drobert at TINCAN.TINCAN.ORG
Mon Mar 8 16:17:36 UTC 1999
*VISIT the archives of the CHINOOK jargon and the SALISHAN & neighboring*
<=== languages lists, on the Web! ===>
---------- Forwarded message ----------
Date: Mon, 06 Mar 2000 18:18:35 -0800
From: David Lewis <coyotez at OREGON.UOREGON.EDU>
To: chinook at LISTSERV.LINGUISTLIST.ORG
I have scanned through "George Gibbs' Journal of Redick McKee's Expedition
Through Northwestern California in 1851" edited by Robert F. Heizer, 1972.
There are a number of pages which have CJ related information:
p. 1: In Oregon he became deputy customs collector at Astoria and later
became attached to the Indian Commission in Oregon. In Oregon Gibbs
learned the Chinook Jargon.
p.28: Unlike the Oregon and some of the California tongues, however,
this (Eel river language) contains the R, in which respect it is like
those of the Klamath.
p.29: I noticed that several words from the "Jargon" or trade language of
Oregon were in use, undoubtedly obtained from Hudson's Bay trappers. Such
as the word "ma-witch," a deer, by them applied to all kinds of meat, as
well as to the animal, though they have a corresponding name of their own.
The word "papoose," too, has wandered from its Atlantic home, to become a
familiar one on the lips of this race, long after those have passed away to
whom it was vernacular. The name given to this people by their neighbors is
Wee-yot, and Eal river is known by the same.
p.43-44: (Upper Klamath River people) Both sexes pierce the nose, and wear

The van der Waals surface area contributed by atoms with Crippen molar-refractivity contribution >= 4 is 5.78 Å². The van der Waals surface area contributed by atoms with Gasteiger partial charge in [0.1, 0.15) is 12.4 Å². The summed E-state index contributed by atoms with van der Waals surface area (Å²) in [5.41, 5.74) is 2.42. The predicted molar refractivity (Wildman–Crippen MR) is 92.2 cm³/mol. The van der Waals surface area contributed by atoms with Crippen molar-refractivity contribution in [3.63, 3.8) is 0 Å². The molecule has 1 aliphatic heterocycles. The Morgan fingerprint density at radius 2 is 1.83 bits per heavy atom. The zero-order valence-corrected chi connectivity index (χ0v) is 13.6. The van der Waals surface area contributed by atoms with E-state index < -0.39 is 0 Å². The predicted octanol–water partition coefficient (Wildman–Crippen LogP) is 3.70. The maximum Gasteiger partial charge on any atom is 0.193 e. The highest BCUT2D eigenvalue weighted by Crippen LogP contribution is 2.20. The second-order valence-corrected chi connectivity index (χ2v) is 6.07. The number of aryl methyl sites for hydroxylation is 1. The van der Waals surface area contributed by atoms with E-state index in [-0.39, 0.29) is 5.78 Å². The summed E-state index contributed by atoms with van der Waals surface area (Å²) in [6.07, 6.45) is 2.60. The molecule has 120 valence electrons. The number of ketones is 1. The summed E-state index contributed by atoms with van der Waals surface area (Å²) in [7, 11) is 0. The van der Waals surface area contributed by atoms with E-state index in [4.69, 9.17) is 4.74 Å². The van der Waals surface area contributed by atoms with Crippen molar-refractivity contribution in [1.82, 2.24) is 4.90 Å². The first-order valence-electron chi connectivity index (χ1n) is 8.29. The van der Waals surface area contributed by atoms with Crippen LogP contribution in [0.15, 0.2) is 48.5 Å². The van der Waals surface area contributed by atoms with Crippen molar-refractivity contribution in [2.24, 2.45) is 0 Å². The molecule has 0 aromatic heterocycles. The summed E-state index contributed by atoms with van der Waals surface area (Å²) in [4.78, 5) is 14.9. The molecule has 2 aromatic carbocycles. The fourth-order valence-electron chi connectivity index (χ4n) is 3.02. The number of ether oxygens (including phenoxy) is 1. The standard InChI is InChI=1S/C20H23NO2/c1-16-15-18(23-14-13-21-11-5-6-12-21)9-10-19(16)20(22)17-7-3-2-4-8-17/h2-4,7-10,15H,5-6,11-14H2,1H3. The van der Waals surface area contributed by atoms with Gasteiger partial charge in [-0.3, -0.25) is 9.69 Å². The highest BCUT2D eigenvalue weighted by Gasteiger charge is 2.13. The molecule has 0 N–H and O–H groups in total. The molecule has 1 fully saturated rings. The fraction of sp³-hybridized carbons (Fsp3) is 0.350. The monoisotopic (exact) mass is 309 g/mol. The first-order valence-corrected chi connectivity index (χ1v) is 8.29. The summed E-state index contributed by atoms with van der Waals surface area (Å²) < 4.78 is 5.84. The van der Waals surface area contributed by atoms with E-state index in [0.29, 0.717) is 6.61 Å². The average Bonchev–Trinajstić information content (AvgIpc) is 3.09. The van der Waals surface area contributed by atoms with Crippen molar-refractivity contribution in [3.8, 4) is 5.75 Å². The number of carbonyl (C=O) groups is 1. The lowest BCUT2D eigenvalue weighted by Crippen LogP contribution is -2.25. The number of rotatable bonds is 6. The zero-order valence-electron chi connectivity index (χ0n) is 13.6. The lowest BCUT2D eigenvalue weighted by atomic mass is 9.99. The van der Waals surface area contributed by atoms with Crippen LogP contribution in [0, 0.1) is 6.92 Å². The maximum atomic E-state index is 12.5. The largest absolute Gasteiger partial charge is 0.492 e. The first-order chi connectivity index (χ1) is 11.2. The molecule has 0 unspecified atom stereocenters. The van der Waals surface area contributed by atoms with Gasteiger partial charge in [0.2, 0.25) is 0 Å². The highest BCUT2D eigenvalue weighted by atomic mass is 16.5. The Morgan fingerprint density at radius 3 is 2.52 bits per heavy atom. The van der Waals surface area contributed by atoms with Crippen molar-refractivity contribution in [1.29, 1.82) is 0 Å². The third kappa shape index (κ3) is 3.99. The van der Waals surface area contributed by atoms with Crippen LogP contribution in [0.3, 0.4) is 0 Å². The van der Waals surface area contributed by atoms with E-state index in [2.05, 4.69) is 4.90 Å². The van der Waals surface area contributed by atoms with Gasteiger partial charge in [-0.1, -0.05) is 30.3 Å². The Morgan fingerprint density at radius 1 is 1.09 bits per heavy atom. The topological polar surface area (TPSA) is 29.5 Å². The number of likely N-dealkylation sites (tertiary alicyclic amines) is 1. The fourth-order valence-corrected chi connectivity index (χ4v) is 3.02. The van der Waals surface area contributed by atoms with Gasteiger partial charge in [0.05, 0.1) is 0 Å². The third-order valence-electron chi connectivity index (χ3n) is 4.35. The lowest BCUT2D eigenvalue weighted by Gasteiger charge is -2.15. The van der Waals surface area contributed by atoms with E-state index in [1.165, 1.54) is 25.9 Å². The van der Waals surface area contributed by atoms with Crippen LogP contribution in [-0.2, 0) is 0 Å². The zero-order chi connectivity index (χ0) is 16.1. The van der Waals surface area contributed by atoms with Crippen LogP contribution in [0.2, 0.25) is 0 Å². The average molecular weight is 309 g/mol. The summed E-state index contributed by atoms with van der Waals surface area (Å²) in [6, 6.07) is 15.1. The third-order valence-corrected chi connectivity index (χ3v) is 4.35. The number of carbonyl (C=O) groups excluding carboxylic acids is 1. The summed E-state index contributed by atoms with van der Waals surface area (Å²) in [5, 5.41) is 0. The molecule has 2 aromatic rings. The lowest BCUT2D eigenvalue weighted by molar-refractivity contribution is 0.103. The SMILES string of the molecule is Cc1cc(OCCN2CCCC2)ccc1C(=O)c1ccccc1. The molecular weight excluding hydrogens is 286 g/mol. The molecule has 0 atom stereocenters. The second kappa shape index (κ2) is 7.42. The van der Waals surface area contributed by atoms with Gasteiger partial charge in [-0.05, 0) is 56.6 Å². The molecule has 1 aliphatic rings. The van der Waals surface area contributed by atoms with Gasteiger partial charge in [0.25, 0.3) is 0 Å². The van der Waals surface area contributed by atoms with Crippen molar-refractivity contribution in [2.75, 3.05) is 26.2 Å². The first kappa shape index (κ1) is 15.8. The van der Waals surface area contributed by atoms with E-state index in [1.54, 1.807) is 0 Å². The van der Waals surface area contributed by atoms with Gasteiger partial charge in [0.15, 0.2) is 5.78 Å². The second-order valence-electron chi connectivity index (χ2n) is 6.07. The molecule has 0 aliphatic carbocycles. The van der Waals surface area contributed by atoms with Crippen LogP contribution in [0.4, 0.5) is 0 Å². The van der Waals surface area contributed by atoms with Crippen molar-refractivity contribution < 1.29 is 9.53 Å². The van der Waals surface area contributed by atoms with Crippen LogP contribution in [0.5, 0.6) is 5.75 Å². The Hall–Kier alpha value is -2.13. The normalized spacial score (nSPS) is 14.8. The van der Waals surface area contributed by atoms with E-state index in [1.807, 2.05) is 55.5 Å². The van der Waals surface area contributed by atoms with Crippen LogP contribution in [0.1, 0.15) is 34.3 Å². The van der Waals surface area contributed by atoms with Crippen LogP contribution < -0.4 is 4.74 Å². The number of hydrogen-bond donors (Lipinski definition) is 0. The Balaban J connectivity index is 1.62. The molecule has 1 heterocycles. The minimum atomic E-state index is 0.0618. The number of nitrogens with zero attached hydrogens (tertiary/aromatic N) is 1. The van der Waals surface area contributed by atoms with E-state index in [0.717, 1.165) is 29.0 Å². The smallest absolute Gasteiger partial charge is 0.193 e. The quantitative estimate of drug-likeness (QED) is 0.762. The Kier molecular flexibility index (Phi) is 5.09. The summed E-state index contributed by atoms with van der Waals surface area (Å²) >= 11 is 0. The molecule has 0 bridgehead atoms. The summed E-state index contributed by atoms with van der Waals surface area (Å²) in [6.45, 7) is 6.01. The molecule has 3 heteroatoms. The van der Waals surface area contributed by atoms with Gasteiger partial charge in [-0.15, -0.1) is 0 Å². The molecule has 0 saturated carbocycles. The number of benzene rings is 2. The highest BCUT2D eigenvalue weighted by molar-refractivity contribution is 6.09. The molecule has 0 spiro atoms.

some kind of ornament in it; the favorite one being the shell known as the
"haiqua," among the fur traders. This, under the name of the "ali-qua
chick," or Indian money, is more valued among them than any other article.
p. 59: (at Big Bottom on the upper Klamath river) We found here a young
Indian, who spoke a few words of the Oregon Jargon, and through him were
enabled to communicate a little with the rest. By this means I collected
enough of the language to ascertain its similarity to the Shaste, and also
a partial vocabulary of his own tongue, which I presume to be one of the
Rogue's river languages. (This vocabulary is probably in the SWORP archives)
p.77: (near Happy Camp on the Klamath river) The purchase of the wife is
consummated by the payment of a certain quantity of "aliqua chick."
This is all of the CJ which appears in this version of the journal. I would
like to see the original to be assured that nothing was left out. There are
also many comparisons made throughout this journal between the Columbia
culture area and the places the McKee expedition is visiting along the way.
David Gene Lewis
P.O. Box 3086
Eugene, OR 97403, USA
Home 541.684.9003 Cell 541.954.2466
talapus at kalapuya.com, coyotez at darkwing.uoregon.edu,
Confederated Tribes of the Grand Ronde Community, Oregon
More information about the Chinook